Founded in November 1978, CERLAC was the first social science research centre formally established at York University as well as the first Latin America and the Caribbean research centre established in Canada. As the centre nears its fortieth anniversary, its Fellows can take pride in a remarkable record of accomplishment, inspired and rooted in collaboration with Latin American and Caribbean colleagues in times of profound political and institutional transformation in the two regions.
CERLAC's history begins with the 1972 founding of the undergraduate Latin American and Caribbean Studies (LACS) program in York's Faculty of Arts. Founded in 1959, York University responded to the wave of new immigrants to Canada in the 1960s by attempting to develop a diversified curriculum and hire faculty with international research interests, particularly in Africa, Latin America, and the Caribbean, as well as East and South Asia. The new faculty members set up Honours Degree programs in areas such as Latin American and Caribbean Studies (LACS) to provide students in a particular discipline with a broader interdisciplinary context in which to locate their intellectual interests. The LACS program facilitated team-teaching and brought faculty together to share interdisciplinary research projects. It also provided a space for students to learn together and advance as a cohort while engaging in related student clubs and extra-curricular activities.
Over the next few years, an influx of immigrants to Toronto from Latin America and the Caribbean drove the program's rapid growth. Scholars and students from the regions, including intellectual refugees from the oppressive military regimes of South America hoping to maintain an intellectual connection with the dramatic events in their home countrie as well as a highly politicized generation of Caribbean students seeking to acquire skills in teaching, law, medicine and other areas to take back to their newly independent countries, found an intellectual refuge in LACS. LACS faculty and students would be instrumental in building and sustaining CERLAC in subsequent years.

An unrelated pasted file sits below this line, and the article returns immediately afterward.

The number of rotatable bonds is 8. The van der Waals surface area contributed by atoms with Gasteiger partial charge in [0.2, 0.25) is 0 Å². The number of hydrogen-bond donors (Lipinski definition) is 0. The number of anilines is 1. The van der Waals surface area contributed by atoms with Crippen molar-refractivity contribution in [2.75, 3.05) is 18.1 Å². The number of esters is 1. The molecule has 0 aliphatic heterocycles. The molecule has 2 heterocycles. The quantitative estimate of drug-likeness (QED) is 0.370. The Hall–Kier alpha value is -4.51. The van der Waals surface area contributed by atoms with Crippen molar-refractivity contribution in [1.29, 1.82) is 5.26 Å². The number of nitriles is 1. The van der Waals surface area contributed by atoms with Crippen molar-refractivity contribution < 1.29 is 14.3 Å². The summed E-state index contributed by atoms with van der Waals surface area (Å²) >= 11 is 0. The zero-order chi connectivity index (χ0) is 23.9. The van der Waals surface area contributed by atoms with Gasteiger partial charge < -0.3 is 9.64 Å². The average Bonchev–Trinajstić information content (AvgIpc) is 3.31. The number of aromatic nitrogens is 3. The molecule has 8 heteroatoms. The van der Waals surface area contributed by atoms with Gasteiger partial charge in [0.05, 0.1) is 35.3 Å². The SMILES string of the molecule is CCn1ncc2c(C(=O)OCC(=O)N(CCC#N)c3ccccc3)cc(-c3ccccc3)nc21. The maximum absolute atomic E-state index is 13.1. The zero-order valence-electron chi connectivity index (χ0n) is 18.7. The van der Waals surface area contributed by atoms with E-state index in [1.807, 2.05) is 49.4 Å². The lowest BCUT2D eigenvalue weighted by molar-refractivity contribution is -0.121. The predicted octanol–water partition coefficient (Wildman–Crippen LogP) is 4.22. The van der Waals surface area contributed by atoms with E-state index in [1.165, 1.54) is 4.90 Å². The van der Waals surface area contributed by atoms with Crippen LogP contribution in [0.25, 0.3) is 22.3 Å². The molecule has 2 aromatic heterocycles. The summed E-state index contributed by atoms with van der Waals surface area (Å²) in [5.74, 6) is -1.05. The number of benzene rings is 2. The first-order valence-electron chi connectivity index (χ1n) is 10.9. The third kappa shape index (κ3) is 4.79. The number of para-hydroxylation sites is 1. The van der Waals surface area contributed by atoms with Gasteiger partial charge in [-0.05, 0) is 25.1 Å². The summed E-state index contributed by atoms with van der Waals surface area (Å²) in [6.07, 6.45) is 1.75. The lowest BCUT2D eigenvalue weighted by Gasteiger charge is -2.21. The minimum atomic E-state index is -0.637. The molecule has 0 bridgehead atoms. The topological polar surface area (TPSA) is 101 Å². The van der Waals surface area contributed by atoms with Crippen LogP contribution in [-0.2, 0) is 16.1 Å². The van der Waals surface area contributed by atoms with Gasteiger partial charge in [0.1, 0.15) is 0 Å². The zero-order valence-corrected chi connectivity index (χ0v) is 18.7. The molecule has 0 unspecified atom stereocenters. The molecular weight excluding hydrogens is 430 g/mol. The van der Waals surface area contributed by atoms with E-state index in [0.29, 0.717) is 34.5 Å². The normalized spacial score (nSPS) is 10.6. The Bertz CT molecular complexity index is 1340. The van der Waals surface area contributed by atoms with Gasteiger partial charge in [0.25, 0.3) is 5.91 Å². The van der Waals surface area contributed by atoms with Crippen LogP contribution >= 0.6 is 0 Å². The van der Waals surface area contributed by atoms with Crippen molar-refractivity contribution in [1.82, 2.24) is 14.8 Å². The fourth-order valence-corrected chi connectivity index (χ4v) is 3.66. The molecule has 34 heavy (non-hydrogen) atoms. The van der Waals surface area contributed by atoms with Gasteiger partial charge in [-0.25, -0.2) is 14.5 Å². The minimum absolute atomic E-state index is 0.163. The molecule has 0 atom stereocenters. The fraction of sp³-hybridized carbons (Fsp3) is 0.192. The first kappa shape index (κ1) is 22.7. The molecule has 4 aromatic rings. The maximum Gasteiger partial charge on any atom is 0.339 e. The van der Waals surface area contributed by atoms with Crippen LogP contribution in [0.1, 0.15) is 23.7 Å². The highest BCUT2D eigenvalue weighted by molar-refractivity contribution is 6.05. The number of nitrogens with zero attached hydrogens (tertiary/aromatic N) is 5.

The LACS students included a particularly dynamic group of Brazilian and Chilean refugees. In 1974, in office space provided by Founders College and with financing from the World Council of Churches and the United Church of Canada, they established a research group first called “Brazil Studies” and then expanded into the “Latin American Research Unit” (LARU). It maintained an active program of research and publications and established a Documentation Centre that was eventually taken over by CERLAC. Among the Latin American exiles active in developing LARU and its ties to LACS was Herbert "Betinho" de Souza, a Brazilian who was given an honorary doctorate from York University in 1996 for his lifetime contribution as a social scientist and social activist.
LARU scholars were the movers behind the establishment of CERLAC, something that was made possible by a grant from the Donner-Canada Foundation in 1978. In the 1970s, Latin American scholars in many countries were facing severe repression, working in academic institutions that had been “intervened” by the military when not forced to go into exile themselves. Given that the United States provided support for Latin American military dictatorships, independent Latin American intellectuals tended to be highly suspicious of researchers from the North. Consequently, before setting up the Center, with the support of the then Dean of Arts Sidney Eisen, in the fall of 1977 CERLAC undertook a preparatory field investigation concerning the state of research and research institutions in Latin America and their interest in collaboration with York.